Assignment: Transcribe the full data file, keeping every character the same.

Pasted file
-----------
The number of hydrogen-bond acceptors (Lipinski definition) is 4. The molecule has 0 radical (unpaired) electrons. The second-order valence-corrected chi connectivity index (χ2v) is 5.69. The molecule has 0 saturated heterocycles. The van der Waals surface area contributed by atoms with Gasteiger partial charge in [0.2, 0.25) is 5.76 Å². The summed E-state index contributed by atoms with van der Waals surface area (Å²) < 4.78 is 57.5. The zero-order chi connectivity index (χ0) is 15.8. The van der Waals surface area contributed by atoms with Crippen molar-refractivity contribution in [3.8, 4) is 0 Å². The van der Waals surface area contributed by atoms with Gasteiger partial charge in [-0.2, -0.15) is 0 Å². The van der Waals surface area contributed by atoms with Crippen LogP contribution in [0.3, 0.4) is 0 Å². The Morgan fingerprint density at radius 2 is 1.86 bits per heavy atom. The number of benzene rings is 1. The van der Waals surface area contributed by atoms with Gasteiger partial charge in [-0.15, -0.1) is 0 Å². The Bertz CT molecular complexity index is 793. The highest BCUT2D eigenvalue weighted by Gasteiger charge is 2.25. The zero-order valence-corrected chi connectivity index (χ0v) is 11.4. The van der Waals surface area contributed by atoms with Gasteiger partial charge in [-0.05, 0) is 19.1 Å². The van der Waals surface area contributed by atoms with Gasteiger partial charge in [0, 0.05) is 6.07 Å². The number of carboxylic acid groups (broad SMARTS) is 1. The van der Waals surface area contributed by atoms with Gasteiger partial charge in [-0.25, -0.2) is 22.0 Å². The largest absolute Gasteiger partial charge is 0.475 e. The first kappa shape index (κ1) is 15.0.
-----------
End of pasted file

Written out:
The number of hydrogen-bond acceptors (Lipinski definition) is 4. The molecule has 0 radical (unpaired) electrons. The second-order valence-corrected chi connectivity index (χ2v) is 5.69. The molecule has 0 saturated heterocycles. The van der Waals surface area contributed by atoms with Gasteiger partial charge in [0.2, 0.25) is 5.76 Å². The summed E-state index contributed by atoms with van der Waals surface area (Å²) < 4.78 is 57.5. The zero-order chi connectivity index (χ0) is 15.8. The van der Waals surface area contributed by atoms with Crippen molar-refractivity contribution in [3.8, 4) is 0 Å². The van der Waals surface area contributed by atoms with Gasteiger partial charge in [-0.2, -0.15) is 0 Å². The van der Waals surface area contributed by atoms with Crippen LogP contribution in [0.3, 0.4) is 0 Å². The Morgan fingerprint density at radius 2 is 1.86 bits per heavy atom. The number of benzene rings is 1. The van der Waals surface area contributed by atoms with Gasteiger partial charge in [-0.15, -0.1) is 0 Å². The Bertz CT molecular complexity index is 793. The highest BCUT2D eigenvalue weighted by Gasteiger charge is 2.25. The zero-order valence-corrected chi connectivity index (χ0v) is 11.4. The van der Waals surface area contributed by atoms with Gasteiger partial charge in [-0.05, 0) is 19.1 Å². The van der Waals surface area contributed by atoms with Gasteiger partial charge in [0, 0.05) is 6.07 Å². The number of carboxylic acid groups (broad SMARTS) is 1. The van der Waals surface area contributed by atoms with Gasteiger partial charge in [-0.25, -0.2) is 22.0 Å². The largest absolute Gasteiger partial charge is 0.475 e. The first kappa shape index (κ1) is 15.0.